Over the last two decades the focus of regeneration has been centered on the inner city, with the outer suburbs remaining relatively neglected. Increasingly it has become more widely realised that there are opportunities to increase the density of suburbs, particularly in areas around existing transport connections.
As more and more people find themselves pushed out from the inner boroughs, so development in the suburbs is likely to assume an increasingly important role in meeting London’s housing need.
The site for this project has the typical suburban character of avenues of semi-detached houses with generous rear gardens with a range of spaces and services, particularly where the streets of semi-detached housing lie behind main roads. The site is positioned on the boundary between a busy high street and an established suburban residential neighbourhood and currently occupied by a run of garages located at the bottom of an existing rear garden.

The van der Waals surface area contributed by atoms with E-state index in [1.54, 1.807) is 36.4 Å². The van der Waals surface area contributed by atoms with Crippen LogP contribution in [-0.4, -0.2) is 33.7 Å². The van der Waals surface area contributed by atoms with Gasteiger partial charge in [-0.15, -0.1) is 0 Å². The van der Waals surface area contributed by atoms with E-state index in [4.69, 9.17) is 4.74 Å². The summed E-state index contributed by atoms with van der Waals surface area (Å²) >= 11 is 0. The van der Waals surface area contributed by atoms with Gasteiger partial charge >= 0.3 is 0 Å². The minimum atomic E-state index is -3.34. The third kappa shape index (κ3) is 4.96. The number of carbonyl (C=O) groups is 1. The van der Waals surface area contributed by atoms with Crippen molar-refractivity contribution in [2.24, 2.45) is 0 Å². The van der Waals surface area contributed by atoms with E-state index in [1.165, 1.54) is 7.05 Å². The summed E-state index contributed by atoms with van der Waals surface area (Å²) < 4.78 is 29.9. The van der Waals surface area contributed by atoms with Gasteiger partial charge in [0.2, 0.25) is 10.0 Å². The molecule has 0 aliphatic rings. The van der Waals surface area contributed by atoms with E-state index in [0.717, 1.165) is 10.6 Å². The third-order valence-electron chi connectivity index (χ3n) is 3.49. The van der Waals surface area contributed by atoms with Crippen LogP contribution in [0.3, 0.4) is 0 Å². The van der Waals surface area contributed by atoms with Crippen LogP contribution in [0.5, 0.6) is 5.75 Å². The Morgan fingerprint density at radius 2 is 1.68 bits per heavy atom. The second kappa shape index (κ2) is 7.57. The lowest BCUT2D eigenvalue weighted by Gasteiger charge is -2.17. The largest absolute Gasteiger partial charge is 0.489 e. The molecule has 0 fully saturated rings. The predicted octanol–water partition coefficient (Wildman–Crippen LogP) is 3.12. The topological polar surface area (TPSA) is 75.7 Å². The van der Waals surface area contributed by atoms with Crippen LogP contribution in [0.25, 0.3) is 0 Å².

Redeveloping such ‘leftover’ plots raises a number of design issues. Privacy needs to be created for both the occupants of the new housing and the existing adjacent properties. But the residents also need to enjoy natural light and appealing outdoor spaces.
The proposal is for two new build houses on a site, that is currently occupied by a run of garages positioned at the bottom of a typical suburban back garden. Each of the houses is arranged around a series of external courtyards. The courtyards provide private amenity space for each dwelling and allow generous levels of natural light into the interiors. Rooflights are also used to provide natural top light into the heart of the plan, allowing the changing qualities of natural light to become evident through the course of the day.
The architecture is designed to form a series of simple living spaces with a strong sense of connection between interior and exterior living spaces. The intention is that the spaces have character, but are robust enough to allow future residents to put their own stamp on the property.